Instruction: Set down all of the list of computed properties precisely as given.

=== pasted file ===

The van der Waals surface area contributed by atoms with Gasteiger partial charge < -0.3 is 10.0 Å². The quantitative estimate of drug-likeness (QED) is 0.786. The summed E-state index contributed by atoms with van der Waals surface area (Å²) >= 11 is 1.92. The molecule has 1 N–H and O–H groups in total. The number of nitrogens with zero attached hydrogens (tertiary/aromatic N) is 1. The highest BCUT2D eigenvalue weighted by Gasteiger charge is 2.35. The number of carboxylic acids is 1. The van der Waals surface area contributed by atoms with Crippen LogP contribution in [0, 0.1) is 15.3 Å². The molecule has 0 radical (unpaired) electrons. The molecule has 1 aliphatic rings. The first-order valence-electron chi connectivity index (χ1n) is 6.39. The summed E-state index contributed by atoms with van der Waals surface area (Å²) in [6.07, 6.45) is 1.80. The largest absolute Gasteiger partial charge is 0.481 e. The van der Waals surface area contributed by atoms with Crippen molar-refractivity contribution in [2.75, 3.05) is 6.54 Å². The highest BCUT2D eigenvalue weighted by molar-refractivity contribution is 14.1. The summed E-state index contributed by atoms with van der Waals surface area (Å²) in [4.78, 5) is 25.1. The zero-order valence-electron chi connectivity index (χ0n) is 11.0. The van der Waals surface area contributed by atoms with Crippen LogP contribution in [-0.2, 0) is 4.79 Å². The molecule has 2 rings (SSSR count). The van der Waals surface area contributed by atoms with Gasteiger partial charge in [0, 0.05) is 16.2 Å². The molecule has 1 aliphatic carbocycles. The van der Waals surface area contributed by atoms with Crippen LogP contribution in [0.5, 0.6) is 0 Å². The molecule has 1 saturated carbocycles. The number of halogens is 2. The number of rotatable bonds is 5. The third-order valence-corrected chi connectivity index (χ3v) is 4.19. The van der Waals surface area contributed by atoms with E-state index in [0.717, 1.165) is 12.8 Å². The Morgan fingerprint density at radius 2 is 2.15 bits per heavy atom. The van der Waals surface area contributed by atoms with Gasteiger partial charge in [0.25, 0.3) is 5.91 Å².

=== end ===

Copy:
The van der Waals surface area contributed by atoms with Gasteiger partial charge < -0.3 is 10.0 Å². The quantitative estimate of drug-likeness (QED) is 0.786. The summed E-state index contributed by atoms with van der Waals surface area (Å²) >= 11 is 1.92. The molecule has 1 N–H and O–H groups in total. The number of nitrogens with zero attached hydrogens (tertiary/aromatic N) is 1. The highest BCUT2D eigenvalue weighted by Gasteiger charge is 2.35. The number of carboxylic acids is 1. The van der Waals surface area contributed by atoms with Crippen LogP contribution in [0, 0.1) is 15.3 Å². The molecule has 0 radical (unpaired) electrons. The molecule has 1 aliphatic rings. The first-order valence-electron chi connectivity index (χ1n) is 6.39. The summed E-state index contributed by atoms with van der Waals surface area (Å²) in [6.07, 6.45) is 1.80. The largest absolute Gasteiger partial charge is 0.481 e. The van der Waals surface area contributed by atoms with Crippen molar-refractivity contribution in [2.75, 3.05) is 6.54 Å². The highest BCUT2D eigenvalue weighted by molar-refractivity contribution is 14.1. The summed E-state index contributed by atoms with van der Waals surface area (Å²) in [4.78, 5) is 25.1. The zero-order valence-electron chi connectivity index (χ0n) is 11.0. The van der Waals surface area contributed by atoms with Crippen LogP contribution in [-0.2, 0) is 4.79 Å². The molecule has 2 rings (SSSR count). The van der Waals surface area contributed by atoms with Gasteiger partial charge in [0, 0.05) is 16.2 Å². The molecule has 1 aliphatic carbocycles. The van der Waals surface area contributed by atoms with Crippen LogP contribution in [0.5, 0.6) is 0 Å². The molecule has 1 saturated carbocycles. The number of halogens is 2. The number of rotatable bonds is 5. The third-order valence-corrected chi connectivity index (χ3v) is 4.19. The van der Waals surface area contributed by atoms with E-state index in [0.717, 1.165) is 12.8 Å². The Morgan fingerprint density at radius 2 is 2.15 bits per heavy atom. The van der Waals surface area contributed by atoms with Gasteiger partial charge in [0.25, 0.3) is 5.91 Å².